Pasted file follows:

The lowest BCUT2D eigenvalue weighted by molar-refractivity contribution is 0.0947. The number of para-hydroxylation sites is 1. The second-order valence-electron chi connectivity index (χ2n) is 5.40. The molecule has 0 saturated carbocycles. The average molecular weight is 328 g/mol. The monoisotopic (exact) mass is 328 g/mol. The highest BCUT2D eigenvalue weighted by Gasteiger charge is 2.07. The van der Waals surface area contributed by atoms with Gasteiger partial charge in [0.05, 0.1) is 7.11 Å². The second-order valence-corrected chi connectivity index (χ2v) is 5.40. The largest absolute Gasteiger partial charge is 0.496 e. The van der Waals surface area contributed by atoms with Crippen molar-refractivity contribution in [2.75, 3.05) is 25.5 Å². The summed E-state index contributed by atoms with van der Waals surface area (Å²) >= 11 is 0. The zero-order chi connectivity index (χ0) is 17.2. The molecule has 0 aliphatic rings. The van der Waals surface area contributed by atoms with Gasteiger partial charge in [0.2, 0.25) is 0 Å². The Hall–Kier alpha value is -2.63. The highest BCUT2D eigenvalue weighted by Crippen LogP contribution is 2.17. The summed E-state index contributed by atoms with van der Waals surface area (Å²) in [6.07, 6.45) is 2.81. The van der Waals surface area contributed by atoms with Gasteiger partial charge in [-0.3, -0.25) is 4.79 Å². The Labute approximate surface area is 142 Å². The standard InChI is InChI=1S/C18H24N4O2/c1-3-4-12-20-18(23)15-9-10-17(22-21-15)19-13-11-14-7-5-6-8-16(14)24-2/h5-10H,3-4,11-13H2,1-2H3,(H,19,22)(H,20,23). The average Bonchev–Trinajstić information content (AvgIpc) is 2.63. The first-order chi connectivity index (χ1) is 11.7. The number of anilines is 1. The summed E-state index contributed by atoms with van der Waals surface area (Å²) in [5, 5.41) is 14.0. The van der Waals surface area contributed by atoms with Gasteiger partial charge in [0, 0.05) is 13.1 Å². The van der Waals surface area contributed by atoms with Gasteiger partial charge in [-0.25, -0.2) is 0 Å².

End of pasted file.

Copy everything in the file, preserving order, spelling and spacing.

The lowest BCUT2D eigenvalue weighted by molar-refractivity contribution is 0.0947. The number of para-hydroxylation sites is 1. The second-order valence-electron chi connectivity index (χ2n) is 5.40. The molecule has 0 saturated carbocycles. The average molecular weight is 328 g/mol. The monoisotopic (exact) mass is 328 g/mol. The highest BCUT2D eigenvalue weighted by Gasteiger charge is 2.07. The van der Waals surface area contributed by atoms with Gasteiger partial charge in [0.05, 0.1) is 7.11 Å². The second-order valence-corrected chi connectivity index (χ2v) is 5.40. The largest absolute Gasteiger partial charge is 0.496 e. The van der Waals surface area contributed by atoms with Crippen molar-refractivity contribution in [2.75, 3.05) is 25.5 Å². The summed E-state index contributed by atoms with van der Waals surface area (Å²) >= 11 is 0. The zero-order chi connectivity index (χ0) is 17.2. The molecule has 0 aliphatic rings. The van der Waals surface area contributed by atoms with Gasteiger partial charge in [0.2, 0.25) is 0 Å². The Hall–Kier alpha value is -2.63. The highest BCUT2D eigenvalue weighted by Crippen LogP contribution is 2.17. The summed E-state index contributed by atoms with van der Waals surface area (Å²) in [6.07, 6.45) is 2.81. The van der Waals surface area contributed by atoms with Gasteiger partial charge in [-0.3, -0.25) is 4.79 Å². The Labute approximate surface area is 142 Å². The standard InChI is InChI=1S/C18H24N4O2/c1-3-4-12-20-18(23)15-9-10-17(22-21-15)19-13-11-14-7-5-6-8-16(14)24-2/h5-10H,3-4,11-13H2,1-2H3,(H,19,22)(H,20,23). The average Bonchev–Trinajstić information content (AvgIpc) is 2.63. The first-order chi connectivity index (χ1) is 11.7. The number of anilines is 1. The summed E-state index contributed by atoms with van der Waals surface area (Å²) in [5, 5.41) is 14.0. The van der Waals surface area contributed by atoms with Gasteiger partial charge in [0, 0.05) is 13.1 Å². The van der Waals surface area contributed by atoms with Gasteiger partial charge in [-0.25, -0.2) is 0 Å².